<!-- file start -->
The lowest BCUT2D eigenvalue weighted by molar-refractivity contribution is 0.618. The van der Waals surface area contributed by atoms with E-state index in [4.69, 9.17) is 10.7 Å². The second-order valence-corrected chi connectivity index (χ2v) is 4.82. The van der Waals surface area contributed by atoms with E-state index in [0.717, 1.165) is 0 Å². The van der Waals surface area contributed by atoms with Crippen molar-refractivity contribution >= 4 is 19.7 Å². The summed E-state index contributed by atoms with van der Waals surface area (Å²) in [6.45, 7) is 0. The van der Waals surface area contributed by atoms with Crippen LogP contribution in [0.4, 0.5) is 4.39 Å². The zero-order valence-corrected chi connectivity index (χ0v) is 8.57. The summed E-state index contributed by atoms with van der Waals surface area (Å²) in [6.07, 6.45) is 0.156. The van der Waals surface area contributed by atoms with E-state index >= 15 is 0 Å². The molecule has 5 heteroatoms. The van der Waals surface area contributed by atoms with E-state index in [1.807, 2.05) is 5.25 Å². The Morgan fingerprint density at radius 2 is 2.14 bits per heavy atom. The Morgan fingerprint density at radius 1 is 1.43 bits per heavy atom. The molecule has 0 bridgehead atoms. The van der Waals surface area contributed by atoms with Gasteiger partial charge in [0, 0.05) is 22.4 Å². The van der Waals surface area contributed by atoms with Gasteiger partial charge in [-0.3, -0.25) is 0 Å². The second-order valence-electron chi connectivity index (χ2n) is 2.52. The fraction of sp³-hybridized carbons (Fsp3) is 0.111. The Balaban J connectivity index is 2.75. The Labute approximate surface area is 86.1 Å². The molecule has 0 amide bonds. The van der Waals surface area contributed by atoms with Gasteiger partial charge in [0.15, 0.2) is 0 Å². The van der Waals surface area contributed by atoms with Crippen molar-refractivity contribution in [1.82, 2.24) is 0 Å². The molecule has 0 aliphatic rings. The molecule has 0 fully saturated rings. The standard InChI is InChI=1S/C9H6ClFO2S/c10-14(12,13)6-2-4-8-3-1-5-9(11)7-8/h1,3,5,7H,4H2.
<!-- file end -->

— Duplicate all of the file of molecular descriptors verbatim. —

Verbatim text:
The lowest BCUT2D eigenvalue weighted by molar-refractivity contribution is 0.618. The van der Waals surface area contributed by atoms with E-state index in [4.69, 9.17) is 10.7 Å². The second-order valence-corrected chi connectivity index (χ2v) is 4.82. The van der Waals surface area contributed by atoms with E-state index in [0.717, 1.165) is 0 Å². The van der Waals surface area contributed by atoms with Crippen molar-refractivity contribution >= 4 is 19.7 Å². The summed E-state index contributed by atoms with van der Waals surface area (Å²) in [6.45, 7) is 0. The van der Waals surface area contributed by atoms with Crippen LogP contribution in [0.4, 0.5) is 4.39 Å². The zero-order valence-corrected chi connectivity index (χ0v) is 8.57. The summed E-state index contributed by atoms with van der Waals surface area (Å²) in [6.07, 6.45) is 0.156. The van der Waals surface area contributed by atoms with E-state index >= 15 is 0 Å². The molecule has 5 heteroatoms. The van der Waals surface area contributed by atoms with E-state index in [1.807, 2.05) is 5.25 Å². The Morgan fingerprint density at radius 2 is 2.14 bits per heavy atom. The Morgan fingerprint density at radius 1 is 1.43 bits per heavy atom. The molecule has 0 bridgehead atoms. The van der Waals surface area contributed by atoms with Gasteiger partial charge in [0, 0.05) is 22.4 Å². The van der Waals surface area contributed by atoms with Gasteiger partial charge in [-0.3, -0.25) is 0 Å². The second-order valence-electron chi connectivity index (χ2n) is 2.52. The fraction of sp³-hybridized carbons (Fsp3) is 0.111. The Balaban J connectivity index is 2.75. The Labute approximate surface area is 86.1 Å². The molecule has 0 amide bonds. The van der Waals surface area contributed by atoms with Gasteiger partial charge in [0.15, 0.2) is 0 Å². The van der Waals surface area contributed by atoms with Crippen molar-refractivity contribution in [1.82, 2.24) is 0 Å². The molecule has 0 aliphatic rings. The molecule has 0 fully saturated rings. The standard InChI is InChI=1S/C9H6ClFO2S/c10-14(12,13)6-2-4-8-3-1-5-9(11)7-8/h1,3,5,7H,4H2.